Three Things You Should Know About The Calculation Of Child Support


The calculation of child support is always a mystery to many people. If you are going through a divorce, it's good to have a basic understanding of the process to prepare you for the payments. Here are three things you should know about how courts calculate child support:

Income Includes Nonmonetary Receipts

Your total income is one of the factors that determine how much child support you receive. What you may not know is that it isn't just monetary income that matters. Depending on your state, the computation may include non-monetary sources of income too.

Here are four examples of non-money incomes that may be used in calculating child support:

  • Employment perks, such as free housing and provision of a company car.
  • Education grants, such as subsidies.
  • Gifts and prizes.

The main consideration is whether the non-money incomes reduce your personal living expenses. If they do, then they are factored into the calculation of child support.

States Treat Unrealized Income Differently

Courts consider all kinds of income when calculating child support. As you may expect, some of these may only exist on paper. Income that exists on paper, but not received, is known as unrealized income. States have different ways of treating unrealized income, so check your state's laws or consult a lawyer on how your jurisdiction deals with it.

Consider the example of interest from Individual Retirement Accounts (IRA) reinvested back into the IRA. If you live in Ohio, then this unrealized income is used to calculate child support while Tennessee is an example of a state that doesn't treat it as income for calculating child support.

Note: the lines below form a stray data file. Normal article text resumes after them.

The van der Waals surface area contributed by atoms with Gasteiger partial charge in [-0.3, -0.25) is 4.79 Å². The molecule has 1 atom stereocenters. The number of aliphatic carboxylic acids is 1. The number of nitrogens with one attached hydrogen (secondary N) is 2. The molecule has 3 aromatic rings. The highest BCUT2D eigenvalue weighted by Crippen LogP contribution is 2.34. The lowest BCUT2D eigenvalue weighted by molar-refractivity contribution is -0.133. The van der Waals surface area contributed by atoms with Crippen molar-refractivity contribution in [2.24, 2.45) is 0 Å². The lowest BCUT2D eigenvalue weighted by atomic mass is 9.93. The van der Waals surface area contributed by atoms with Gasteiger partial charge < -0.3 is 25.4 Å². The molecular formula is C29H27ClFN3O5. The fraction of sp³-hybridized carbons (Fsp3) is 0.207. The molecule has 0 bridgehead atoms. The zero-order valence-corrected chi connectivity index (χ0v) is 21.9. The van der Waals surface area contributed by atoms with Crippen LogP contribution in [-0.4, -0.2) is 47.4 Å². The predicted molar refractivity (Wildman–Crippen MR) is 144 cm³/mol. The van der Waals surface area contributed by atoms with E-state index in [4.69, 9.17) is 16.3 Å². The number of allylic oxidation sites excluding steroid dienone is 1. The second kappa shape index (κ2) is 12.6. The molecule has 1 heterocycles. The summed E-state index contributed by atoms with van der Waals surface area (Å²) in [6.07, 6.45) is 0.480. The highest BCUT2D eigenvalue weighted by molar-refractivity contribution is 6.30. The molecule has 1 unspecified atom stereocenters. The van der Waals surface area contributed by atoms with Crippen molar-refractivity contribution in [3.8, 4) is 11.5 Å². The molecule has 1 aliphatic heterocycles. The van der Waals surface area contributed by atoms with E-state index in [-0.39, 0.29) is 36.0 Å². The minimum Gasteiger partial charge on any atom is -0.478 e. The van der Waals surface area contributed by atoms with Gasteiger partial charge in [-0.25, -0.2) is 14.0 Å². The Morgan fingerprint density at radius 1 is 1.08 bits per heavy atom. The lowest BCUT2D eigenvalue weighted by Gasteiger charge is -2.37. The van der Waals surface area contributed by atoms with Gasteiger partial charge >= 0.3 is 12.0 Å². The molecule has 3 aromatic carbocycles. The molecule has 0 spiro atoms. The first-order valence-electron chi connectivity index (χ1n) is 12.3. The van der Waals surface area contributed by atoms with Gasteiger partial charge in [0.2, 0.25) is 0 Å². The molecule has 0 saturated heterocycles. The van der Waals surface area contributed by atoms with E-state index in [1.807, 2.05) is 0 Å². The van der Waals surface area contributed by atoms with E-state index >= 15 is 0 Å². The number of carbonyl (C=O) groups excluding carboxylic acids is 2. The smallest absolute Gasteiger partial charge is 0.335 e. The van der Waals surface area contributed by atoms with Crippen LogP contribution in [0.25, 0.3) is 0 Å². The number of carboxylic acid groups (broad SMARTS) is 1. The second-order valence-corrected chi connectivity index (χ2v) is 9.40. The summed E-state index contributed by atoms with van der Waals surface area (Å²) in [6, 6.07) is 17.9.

The Actual Amount of Child Support Depends On Different Models

Once the total calculation of the income is determined, the exact amount you pay depends on the model/formula adopted by your jurisdiction. Here are three examples of the most common models for calculating child support:

  • Percentage of Income – Using this formula, the amount of child support is a percentage of the noncustodial parent's income; the specific percentage is enshrined in state laws.
  • Income Shares – In this case, the amount child support is based on both parent's income. The parent with the higher income is required to pay more for the child's upkeep.
  • Melson – This is a variation of the Income Shares model. It factors in the self-support needs of both parents, so the child support payments do not infringe on their basic needs.

Child support calculations are complex. In some cases, the court may even use its discretion to come up with a formula it thinks best fits the situation at hand. Therefore, work closely with your lawyer, one like Robert L. Flanagan, to help you understand the process and protect your rights.


17 November 2015

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